Mr. Walter Baker (Grenville-Carleton):
Mr. Speaker, as I rise to take part in this debate I wish to say that as a member of this House of Commons I am somewhat shocked by the blasphemies heaped upon the members of my party by my friends to the left, especially when we were so generous in permitting the hon. member a few moments of extra time.
Like everyone else who has preceded me in this debate, I am concerned about the price of food and how it keeps rising. I am concerned about the effect of these increases on pensioners and others on fixed incomes. Frankly, I do not understand how some people are able to raise a family of three or four children with all the necessities in respect of clothing, housing and so on, on the incomes they have. I am concerned about what is happening to these people in the communities. They are taxed at one end of the scale by the Department of National Revenue, by sales taxes, by municipal taxes, by education taxes, by the excise tax, and on the other end of the scale they are taxed by the fact that the value of the dollar they have dwindles and disappears. I agree with many hon. members who have spoken from both sides of this House that if this increase in food costs had in some way supported the farmers or producers of Canada in a realistic manner then maybe the public would not be so concerned. But that has not happened.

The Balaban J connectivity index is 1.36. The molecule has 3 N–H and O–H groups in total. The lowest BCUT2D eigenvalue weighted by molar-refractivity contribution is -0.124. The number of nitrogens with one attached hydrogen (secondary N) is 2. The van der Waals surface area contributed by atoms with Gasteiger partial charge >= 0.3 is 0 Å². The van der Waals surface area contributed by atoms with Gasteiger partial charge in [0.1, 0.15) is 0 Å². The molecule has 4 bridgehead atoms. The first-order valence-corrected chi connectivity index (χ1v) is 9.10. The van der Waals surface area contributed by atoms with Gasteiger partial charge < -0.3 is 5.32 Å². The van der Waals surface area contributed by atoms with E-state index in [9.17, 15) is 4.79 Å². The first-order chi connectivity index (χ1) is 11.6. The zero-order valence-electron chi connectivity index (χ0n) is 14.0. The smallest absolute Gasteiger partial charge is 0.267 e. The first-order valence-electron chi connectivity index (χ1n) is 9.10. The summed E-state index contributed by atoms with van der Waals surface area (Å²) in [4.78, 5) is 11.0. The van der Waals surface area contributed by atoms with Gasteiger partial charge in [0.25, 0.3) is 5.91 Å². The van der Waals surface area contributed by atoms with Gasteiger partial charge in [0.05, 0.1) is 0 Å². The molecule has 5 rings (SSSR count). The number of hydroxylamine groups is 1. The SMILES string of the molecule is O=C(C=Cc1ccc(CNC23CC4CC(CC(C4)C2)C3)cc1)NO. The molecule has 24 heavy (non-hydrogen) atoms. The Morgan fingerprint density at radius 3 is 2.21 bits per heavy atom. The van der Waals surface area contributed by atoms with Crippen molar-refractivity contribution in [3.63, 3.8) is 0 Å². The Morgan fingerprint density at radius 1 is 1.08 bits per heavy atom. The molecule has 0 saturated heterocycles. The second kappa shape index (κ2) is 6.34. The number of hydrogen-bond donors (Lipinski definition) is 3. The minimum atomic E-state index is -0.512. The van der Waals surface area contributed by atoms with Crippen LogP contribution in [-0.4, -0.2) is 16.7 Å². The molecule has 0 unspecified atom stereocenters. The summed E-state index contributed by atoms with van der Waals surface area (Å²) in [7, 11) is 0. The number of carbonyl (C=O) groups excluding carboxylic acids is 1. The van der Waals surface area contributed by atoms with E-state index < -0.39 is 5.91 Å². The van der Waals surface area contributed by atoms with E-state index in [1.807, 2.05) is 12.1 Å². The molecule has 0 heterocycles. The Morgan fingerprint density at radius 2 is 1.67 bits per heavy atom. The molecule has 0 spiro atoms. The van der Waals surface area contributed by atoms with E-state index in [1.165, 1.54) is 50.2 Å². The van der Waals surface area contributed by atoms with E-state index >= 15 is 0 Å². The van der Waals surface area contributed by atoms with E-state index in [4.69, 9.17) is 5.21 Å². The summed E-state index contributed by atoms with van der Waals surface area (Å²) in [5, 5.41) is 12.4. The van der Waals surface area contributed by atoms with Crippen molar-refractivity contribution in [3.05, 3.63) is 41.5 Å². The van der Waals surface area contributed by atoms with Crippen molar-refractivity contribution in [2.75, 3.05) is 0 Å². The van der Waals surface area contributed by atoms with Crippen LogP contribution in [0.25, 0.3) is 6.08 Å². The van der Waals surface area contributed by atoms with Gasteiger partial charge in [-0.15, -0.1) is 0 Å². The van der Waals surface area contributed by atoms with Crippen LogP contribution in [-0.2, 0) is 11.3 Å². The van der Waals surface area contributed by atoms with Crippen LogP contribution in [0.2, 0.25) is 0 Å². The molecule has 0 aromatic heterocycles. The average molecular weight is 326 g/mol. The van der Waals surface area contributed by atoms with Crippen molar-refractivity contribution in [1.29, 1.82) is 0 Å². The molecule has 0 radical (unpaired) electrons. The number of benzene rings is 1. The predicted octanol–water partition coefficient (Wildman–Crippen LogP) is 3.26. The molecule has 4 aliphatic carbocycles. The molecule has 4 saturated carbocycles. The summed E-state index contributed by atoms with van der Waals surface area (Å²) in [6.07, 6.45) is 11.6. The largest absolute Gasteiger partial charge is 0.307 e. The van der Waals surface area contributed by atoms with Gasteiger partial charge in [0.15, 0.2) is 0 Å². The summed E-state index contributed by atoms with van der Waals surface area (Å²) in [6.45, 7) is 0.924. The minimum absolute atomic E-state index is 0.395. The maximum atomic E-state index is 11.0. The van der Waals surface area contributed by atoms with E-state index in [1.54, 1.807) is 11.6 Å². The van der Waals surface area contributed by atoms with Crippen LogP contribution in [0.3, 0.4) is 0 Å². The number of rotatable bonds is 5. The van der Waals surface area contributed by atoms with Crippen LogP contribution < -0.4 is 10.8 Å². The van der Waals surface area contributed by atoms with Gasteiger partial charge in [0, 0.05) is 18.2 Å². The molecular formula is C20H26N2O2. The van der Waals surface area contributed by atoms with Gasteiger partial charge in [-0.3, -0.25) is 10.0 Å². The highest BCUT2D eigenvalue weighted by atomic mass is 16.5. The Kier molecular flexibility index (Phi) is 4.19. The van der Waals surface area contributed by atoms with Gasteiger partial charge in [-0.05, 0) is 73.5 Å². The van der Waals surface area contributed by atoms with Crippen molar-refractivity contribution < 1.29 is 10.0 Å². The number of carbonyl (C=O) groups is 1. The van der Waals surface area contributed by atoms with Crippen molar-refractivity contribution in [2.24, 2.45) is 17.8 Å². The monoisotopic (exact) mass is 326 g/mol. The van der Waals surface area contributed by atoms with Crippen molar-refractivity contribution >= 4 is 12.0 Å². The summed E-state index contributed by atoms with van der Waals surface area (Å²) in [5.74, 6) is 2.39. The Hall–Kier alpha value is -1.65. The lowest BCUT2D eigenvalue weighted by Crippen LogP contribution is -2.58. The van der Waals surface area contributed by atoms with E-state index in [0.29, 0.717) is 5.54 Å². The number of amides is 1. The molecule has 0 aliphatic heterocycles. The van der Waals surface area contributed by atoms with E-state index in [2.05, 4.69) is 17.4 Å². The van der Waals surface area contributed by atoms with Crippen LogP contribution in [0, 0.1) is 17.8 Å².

The hon. member for Crowfoot (Mr. Horner) spoke of the abandoned farms in the west. I want to tell you, Mr. Speaker, that we have them in eastern Ontario as well. The government has embarked on a marketing policy that is putting producers out of the market. As if that process needed any help, a capital gains tax has been placed on farmlands, even when they are passed within a family. The basic herd principle has been abandoned. All these factors not only drive producers off the land but ensure that very few new producers can come on the land to take their place. I remember this past spring and fall that the farmers of eastern Ontario, particularly in Dundas, Grenville and Carleton counties, were having difficulty in even getting onto the land to see whether they could harvest their stunted crops. When they could not get on the land to do that, when they needed cash to help them, when they needed a policy to help stabilize the price of feed, when they needed real help, this government came through with a pittance in comparison with the size of the problem. In fact, one farmer in my constituency said to me that what he got from the government in the form of aid in that